U.S. Pat. No. 5,885,243 (Capetan, et al.) discloses a handpiece having a separate pumping mechanism and resistive heating element. Such a structure adds unnecessary complexity to the handpiece.

U.S. Pat. No. 6,579,270 B2 (Sussman, et al.) discloses a surgical handpiece and tip having two coaxial tubes or channels mounted within a body. The first tube is used for aspiration and is smaller in diameter than the second tube so as to create an annular passage between the first and second tube. The annular passage communicates with a pumping chamber formed between two electrodes. The pumping chamber works by boiling a small volume of the surgical fluid. As the fluid boils, it expands rapidly, thereby propelling the liquid downstream of the pumping chamber out of the annular passage. The distal end of the annular gap is sealed by a nozzle at the distal ends of the first and second tube and a plurality of orifices or ports may be formed in the nozzle. As the expanding gas is propelled down the annular gap, the gas/liquid stream is forced out of the distal orifice in a controlled and directed manner. However, aspiration and irrigation flow patterns different that those described in this patent are sometimes desired, such as during cortical clean up or posterior capsule washing or lavage.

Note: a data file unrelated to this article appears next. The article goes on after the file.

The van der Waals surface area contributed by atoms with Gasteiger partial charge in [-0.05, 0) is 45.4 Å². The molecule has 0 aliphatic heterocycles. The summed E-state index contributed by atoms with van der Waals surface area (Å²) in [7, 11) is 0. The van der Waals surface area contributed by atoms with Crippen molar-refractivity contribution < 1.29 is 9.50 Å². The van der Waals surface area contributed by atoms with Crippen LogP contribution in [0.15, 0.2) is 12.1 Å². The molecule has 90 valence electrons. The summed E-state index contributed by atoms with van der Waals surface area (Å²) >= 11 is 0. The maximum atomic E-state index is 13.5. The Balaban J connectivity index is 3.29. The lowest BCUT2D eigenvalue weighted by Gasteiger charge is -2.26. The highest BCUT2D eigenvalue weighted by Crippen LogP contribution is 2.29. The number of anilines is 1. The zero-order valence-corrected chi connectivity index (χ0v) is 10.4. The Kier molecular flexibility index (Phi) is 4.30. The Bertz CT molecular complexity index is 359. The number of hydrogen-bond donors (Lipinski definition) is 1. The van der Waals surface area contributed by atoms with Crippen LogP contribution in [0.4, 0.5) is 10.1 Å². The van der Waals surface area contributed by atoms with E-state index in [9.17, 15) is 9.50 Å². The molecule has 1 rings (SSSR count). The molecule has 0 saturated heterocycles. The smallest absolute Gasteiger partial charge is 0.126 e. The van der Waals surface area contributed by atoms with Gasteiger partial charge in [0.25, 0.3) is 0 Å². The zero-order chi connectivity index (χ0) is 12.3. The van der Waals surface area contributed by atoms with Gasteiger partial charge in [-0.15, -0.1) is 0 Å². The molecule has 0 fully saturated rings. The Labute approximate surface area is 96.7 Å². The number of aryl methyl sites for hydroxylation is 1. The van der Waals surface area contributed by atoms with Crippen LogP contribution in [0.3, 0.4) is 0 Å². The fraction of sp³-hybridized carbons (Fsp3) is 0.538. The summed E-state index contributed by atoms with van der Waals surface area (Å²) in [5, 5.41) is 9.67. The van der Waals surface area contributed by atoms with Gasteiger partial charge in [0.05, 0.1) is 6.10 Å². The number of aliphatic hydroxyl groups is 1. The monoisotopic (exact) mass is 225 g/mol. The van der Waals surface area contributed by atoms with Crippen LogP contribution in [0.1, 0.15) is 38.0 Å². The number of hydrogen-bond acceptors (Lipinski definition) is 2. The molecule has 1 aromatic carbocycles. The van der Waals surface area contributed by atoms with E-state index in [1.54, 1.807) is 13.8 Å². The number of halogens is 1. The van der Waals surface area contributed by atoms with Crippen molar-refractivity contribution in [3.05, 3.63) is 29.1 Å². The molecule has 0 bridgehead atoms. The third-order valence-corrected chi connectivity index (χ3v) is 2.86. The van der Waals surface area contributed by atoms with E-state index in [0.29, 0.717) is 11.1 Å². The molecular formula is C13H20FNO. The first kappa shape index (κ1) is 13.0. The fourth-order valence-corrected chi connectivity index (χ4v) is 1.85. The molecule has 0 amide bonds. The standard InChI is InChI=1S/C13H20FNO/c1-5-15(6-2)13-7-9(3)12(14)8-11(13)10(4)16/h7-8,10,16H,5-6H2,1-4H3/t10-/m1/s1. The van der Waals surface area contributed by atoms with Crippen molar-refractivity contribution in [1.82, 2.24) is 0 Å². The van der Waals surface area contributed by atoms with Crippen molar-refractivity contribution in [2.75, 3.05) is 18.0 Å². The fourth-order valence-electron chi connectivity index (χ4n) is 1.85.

Therefore, a need continues to exist for a simple surgical handpiece and tip that can heat internally the solution used to perform the liquefracture technique.

BRIEF SUMMARY OF THE INVENTION

The present invention improves upon the prior art by providing a tip for a surgical handpiece having two coaxial tubes or channels mounted within a body. The tip has one or more features that shape the fluid discharge so as to optimize the performance of the handpiece for varying parts of the surgical procedure.

Accordingly, one objective of the present invention is to provide a tip for a surgical handpiece having at least two coaxial tubes.